Then the Superintendent retired at age 50 with a state pension of $143,436 a year.

The State Treasurer decided the Superintendent’s $130,000 salary increase was ‘pension spiking’ – and sent Johnston County a bill for $435,000. In effect, the Treasurer said to Johnston County, You have to pay for the pension spike not us. 

Johnston County promptly sued. And lost. But may appeal.

It’s worth noting that the State Superintendent for Public Instruction (who serves all 100 North Carolina counties) makes $127,561 – so the retired 50-year-old Johnston County School Superintendent will be paid nearly $16,000 more for not working than the State Superintendent will be paid for working.

Does that make sense?

We hear a lot about the challenges facing teachers in the classroom. And I believe that. We have lost focus on where education actually takes place. We lavishly fund pensions for bureaucrats and administrators instead of spending money in classrooms.

That’s a lot of less than happy news – but there is a silver lining in every dark cloud: At least, now, the next time a school needs classroom supplies, we know where to find the money.

Stop Digging

The story goes that when asked to name the most powerful force on earth, Albert Einstein replied, ‘Compound interest.’ I’m not arguing.

If you’re an investor and understand how to harness it that force works well.

But if you find yourself on the wrong side of that force it can feel like the scene at the end of the movie Thelma and Louise – where you’re sitting in a ’66 Thunderbird heading straight for a cliff.

And when it comes to the State Retirement Fund that’s where taxpayers are headed.

For decades, politicians have promised state employees and teachers they’ll receive fixed monthly pension checks and free medical insurance when they retire. Each year the state put cash in the Retirement Fund, invested the money, figured it would earn 7.25% a year, and that would pay the bills.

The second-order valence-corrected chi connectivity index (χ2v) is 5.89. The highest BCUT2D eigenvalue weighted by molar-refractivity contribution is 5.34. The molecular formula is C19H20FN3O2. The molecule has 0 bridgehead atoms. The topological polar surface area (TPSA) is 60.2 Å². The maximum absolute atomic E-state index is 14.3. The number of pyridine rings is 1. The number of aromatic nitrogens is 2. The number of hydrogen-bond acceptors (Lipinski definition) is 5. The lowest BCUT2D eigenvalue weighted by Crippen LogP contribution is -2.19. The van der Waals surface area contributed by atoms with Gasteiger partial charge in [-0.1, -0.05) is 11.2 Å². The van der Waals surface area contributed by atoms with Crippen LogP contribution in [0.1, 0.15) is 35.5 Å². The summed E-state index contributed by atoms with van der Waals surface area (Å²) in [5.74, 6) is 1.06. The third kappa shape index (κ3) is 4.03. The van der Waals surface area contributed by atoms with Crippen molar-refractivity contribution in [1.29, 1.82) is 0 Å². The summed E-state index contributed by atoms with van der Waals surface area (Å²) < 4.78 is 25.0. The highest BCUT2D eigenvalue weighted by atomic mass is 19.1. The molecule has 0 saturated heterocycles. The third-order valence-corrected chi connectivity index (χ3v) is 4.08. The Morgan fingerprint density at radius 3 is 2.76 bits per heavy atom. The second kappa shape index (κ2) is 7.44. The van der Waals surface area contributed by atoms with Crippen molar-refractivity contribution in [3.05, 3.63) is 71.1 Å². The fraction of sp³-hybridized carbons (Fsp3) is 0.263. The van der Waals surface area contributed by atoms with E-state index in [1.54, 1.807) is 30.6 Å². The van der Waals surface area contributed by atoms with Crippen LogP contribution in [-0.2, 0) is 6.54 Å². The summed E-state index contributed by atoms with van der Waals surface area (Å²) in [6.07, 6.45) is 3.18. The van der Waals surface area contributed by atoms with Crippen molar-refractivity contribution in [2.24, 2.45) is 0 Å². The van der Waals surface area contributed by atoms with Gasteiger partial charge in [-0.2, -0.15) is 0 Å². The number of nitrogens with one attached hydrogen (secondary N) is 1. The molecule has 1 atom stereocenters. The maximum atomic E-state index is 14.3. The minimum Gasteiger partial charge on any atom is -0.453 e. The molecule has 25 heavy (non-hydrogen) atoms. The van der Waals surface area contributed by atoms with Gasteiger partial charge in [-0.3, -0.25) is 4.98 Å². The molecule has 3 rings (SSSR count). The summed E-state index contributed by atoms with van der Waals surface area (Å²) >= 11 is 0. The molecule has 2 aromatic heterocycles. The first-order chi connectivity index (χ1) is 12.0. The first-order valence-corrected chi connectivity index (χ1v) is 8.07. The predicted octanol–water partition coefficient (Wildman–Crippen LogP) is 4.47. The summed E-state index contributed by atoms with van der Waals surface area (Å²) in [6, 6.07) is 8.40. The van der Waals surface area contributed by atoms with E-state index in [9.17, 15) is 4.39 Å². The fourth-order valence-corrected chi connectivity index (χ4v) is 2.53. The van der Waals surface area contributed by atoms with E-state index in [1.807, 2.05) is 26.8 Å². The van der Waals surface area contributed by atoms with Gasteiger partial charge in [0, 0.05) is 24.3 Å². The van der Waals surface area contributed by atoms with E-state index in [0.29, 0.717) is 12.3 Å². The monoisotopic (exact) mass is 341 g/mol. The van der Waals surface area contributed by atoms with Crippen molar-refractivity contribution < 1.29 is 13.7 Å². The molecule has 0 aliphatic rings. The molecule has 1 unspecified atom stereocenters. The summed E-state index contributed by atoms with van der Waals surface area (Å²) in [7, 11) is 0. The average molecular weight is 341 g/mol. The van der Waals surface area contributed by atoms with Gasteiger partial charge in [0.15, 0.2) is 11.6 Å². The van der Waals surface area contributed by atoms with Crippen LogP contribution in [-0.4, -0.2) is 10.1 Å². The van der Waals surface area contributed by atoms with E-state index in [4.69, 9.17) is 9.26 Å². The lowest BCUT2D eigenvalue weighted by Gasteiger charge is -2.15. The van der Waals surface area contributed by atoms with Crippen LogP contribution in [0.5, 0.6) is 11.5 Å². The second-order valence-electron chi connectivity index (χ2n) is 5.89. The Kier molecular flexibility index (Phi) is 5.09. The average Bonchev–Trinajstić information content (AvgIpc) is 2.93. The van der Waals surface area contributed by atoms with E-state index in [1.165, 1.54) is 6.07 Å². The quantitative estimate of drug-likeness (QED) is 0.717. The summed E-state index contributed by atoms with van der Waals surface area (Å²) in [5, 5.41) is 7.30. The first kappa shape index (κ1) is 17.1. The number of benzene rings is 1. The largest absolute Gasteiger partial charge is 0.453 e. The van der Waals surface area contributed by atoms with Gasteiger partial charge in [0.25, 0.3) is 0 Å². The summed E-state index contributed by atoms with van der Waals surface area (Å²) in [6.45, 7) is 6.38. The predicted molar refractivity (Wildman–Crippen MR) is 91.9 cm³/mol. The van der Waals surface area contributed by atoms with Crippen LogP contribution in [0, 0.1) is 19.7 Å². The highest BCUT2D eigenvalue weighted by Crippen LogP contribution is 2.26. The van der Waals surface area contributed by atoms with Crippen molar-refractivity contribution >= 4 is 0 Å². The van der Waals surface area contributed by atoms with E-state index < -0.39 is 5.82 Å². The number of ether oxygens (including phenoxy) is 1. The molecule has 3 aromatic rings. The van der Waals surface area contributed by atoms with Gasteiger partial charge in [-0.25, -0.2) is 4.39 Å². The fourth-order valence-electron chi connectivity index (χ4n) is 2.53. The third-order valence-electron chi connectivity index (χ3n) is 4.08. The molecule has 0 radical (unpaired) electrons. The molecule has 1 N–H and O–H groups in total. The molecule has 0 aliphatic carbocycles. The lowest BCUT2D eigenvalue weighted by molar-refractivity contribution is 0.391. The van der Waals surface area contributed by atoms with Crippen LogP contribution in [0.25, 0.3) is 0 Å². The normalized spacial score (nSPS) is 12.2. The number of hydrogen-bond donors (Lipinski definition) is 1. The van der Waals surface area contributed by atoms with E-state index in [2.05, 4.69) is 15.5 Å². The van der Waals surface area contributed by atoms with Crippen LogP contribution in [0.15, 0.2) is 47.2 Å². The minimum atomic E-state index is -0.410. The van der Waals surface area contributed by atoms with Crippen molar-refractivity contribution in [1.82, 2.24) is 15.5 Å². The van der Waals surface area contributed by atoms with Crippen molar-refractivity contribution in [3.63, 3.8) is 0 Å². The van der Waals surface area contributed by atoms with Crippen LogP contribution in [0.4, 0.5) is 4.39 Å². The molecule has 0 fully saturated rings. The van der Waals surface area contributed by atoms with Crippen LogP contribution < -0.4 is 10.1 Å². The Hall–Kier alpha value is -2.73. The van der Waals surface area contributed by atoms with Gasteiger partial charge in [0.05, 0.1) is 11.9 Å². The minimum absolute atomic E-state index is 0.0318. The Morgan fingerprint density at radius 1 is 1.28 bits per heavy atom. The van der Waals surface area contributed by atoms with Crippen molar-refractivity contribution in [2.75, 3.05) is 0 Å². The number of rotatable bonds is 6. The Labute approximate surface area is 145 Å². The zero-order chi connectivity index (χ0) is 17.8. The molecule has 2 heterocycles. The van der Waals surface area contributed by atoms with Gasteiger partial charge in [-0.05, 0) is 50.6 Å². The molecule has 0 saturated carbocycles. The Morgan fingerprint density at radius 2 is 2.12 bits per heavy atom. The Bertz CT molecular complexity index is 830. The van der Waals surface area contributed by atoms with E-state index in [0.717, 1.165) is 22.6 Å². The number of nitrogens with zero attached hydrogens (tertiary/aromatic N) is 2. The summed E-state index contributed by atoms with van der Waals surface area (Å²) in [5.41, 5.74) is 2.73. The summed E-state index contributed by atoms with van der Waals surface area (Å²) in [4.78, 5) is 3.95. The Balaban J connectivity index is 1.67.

It worked fine until it didn’t.

In fact, the State Retirement Fund hasn’t earned a 7.25% return in 15 years – so instead of compounding interest it’s been compounding debt. But nobody seemed to notice.

One Wednesday morning a couple of weeks ago I started the day in Raleigh listening to a report about the Retirement Fund’s unfunded debt – which is $80 billion. This year state taxpayers paid $1.5 billion into the fund towards covering that debt. Within a decade that payment is projected to grow by $3 billion – to a total of $4.5 billion a year. And when that happens we face two hard facts: 1) We either cut spending, or 2) raise taxes.

Let’s put a spending cut that big in perspective: $3 billion a year is the approximate amount the state spends to pay for the entire UNC system.

It’s not a pleasant picture. But the debt is there. It exists. And there’s no avoiding it. So tax increases, spending cuts, or some combination of the two are going to happen.

But that’s not the whole story. The State Retirement Fund’s debt isn’t sitting there frozen. It’s compounding. And growing. The debt’s getting bigger every day. So isn’t the first step to stop incurring more debt?